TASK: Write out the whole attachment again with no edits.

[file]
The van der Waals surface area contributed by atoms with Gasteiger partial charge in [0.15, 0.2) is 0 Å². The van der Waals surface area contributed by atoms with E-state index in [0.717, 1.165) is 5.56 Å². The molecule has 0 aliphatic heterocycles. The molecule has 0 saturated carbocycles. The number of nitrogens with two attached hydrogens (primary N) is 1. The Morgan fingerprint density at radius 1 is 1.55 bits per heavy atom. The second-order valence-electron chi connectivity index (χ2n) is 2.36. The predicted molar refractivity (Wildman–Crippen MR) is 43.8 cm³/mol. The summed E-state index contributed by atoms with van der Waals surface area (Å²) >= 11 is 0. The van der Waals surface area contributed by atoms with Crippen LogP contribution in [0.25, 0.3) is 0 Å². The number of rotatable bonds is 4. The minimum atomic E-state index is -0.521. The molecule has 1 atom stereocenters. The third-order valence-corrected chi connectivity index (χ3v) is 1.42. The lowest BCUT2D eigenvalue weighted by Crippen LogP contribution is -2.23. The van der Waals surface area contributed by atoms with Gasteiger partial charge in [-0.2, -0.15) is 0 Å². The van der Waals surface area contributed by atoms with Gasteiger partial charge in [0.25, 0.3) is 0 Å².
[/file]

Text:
The van der Waals surface area contributed by atoms with Gasteiger partial charge in [0.15, 0.2) is 0 Å². The van der Waals surface area contributed by atoms with E-state index in [0.717, 1.165) is 5.56 Å². The molecule has 0 aliphatic heterocycles. The molecule has 0 saturated carbocycles. The number of nitrogens with two attached hydrogens (primary N) is 1. The Morgan fingerprint density at radius 1 is 1.55 bits per heavy atom. The second-order valence-electron chi connectivity index (χ2n) is 2.36. The predicted molar refractivity (Wildman–Crippen MR) is 43.8 cm³/mol. The summed E-state index contributed by atoms with van der Waals surface area (Å²) >= 11 is 0. The van der Waals surface area contributed by atoms with Crippen LogP contribution in [0.25, 0.3) is 0 Å². The number of rotatable bonds is 4. The minimum atomic E-state index is -0.521. The molecule has 1 atom stereocenters. The third-order valence-corrected chi connectivity index (χ3v) is 1.42. The lowest BCUT2D eigenvalue weighted by Crippen LogP contribution is -2.23. The van der Waals surface area contributed by atoms with Gasteiger partial charge in [-0.2, -0.15) is 0 Å². The van der Waals surface area contributed by atoms with Gasteiger partial charge in [0.25, 0.3) is 0 Å².